I hardly need to tell you what happened next.  The home phoned the daughter nearly every day.  SMIL had had a fall, SMIL had been threatened by another resident, SMIL had bitten one of the staff.  At one point she looked poorly so they called paramedics who carted her off to hospital, just to make sure.  The Home called me at half past six in the morning to say they couldn’t get hold of the daughter but felt duty bound to tell me SMIL was back in the care home, had had a good cooked breakfast, was full of the joys of spring, having had a nice outing, and was now tucked up in bed.

There are still three weeks of the daughter’s holiday left.  I did request the care home to ring me instead, because an alarmed phone call every day had left the daughter on aeroplane standby and living off her nerves, though she said bravely in her email that she was glad to be involved.

In the week SMIL has been at her worst.  As she was throwing the phone away or attacking the carers, and difficult to talk to,  I sent a little parcel midweek with a card, a jigsaw and some sweets.  SMIL must have received it this morning, her language was just slurring but the tone was cheerful and she wasn’t being vicious to anyone.

Caring for someone with dementia is a balancing act.  On one end of the scales is the demented person’s health and well being, on the other end, that of the carer.

I also have friends caring for family members who have planned holidays with the demented person, not far, familiar and not long, knowing it may be the last holiday.  I know of two of these so far.  It is and it isn’t a holiday because there is no break from caring if you are taking the demented person with you.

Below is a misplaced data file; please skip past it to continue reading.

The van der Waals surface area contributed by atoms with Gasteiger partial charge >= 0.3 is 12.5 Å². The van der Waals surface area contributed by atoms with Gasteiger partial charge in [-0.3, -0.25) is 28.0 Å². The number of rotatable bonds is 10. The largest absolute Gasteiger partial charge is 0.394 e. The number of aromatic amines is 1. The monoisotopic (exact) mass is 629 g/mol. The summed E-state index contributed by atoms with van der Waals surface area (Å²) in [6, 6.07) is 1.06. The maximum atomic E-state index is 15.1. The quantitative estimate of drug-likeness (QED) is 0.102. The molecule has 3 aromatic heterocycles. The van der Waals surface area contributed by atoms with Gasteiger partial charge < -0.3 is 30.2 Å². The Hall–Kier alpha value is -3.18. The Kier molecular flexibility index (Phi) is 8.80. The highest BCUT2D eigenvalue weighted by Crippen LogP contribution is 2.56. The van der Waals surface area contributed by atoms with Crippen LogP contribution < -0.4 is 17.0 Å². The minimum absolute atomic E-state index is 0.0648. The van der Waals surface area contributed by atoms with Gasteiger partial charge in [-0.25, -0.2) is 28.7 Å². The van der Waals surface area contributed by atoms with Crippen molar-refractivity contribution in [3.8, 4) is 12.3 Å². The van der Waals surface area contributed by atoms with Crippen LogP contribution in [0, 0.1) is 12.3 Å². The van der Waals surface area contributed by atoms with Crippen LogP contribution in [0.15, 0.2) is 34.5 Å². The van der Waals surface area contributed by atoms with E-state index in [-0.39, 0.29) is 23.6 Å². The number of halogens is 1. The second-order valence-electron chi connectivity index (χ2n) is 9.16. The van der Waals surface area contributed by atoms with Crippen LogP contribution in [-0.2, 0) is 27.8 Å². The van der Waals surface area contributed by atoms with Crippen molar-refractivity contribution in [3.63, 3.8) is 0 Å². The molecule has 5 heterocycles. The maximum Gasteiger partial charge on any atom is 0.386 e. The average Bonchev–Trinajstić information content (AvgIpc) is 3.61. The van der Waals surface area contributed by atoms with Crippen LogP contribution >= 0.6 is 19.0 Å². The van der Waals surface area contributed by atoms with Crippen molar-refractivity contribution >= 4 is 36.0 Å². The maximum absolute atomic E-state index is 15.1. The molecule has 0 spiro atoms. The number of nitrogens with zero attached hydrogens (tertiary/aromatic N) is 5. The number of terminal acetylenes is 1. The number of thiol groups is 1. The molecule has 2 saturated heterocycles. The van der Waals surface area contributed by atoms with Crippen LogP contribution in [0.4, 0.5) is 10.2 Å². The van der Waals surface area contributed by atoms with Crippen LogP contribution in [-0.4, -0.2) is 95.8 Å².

A lot, of course, depends on what stage of the illness the demented person is at.  In the later stages, or with some types of dementia, anything that is out of the usual will add to the problems.  So, whilst I do not give advice here, if you are used to having a holiday every year in the same place, this is ideal for demented people as long as the disease is not too far advanced.  I would think maybe arrange an alternative carer for a few days afterwards, to recover from the holiday yourself.

You may well say that the best course is to wait until the caring job is finished and then have a good holiday, but as you know, by the end of it I was broken, ill and skint.

Perhaps your best course as a carer is to build-in rest days from the start.  Maybe alternative care one day a week in which you are incommunicado unless in case of imminent death, or some such.

The problem with constant communication, is constant communication.  I think, in caring, that is the thing you need to find a way of switching off.  At first in the disease it may benefit you to know what your demented person is doing all the time but as time marches on and the disease wears you down, you need time off worrying.  This is not being uncaring because no amount of worrying will cure the disease or make it go away  but a holiday from worry will fortify the carer so that they can continue to care as long as is required.

I personally believe that exercise, fresh air and meditation are as helpful as anything.  And plenty of sleep.  In sleep your own brain will sort it all out for you.  Recent research may implicate insufficient sleep as one of the triggers for dementia.

Get your zeddz and go for a walk, caring for someone with dementia may be the hardest thing you ever do, if you are doing it, I hope it is.  Well done for caring however you do it, stepping up instead of running away is brave and will take more out of you than you knew you had to give.  I salute you.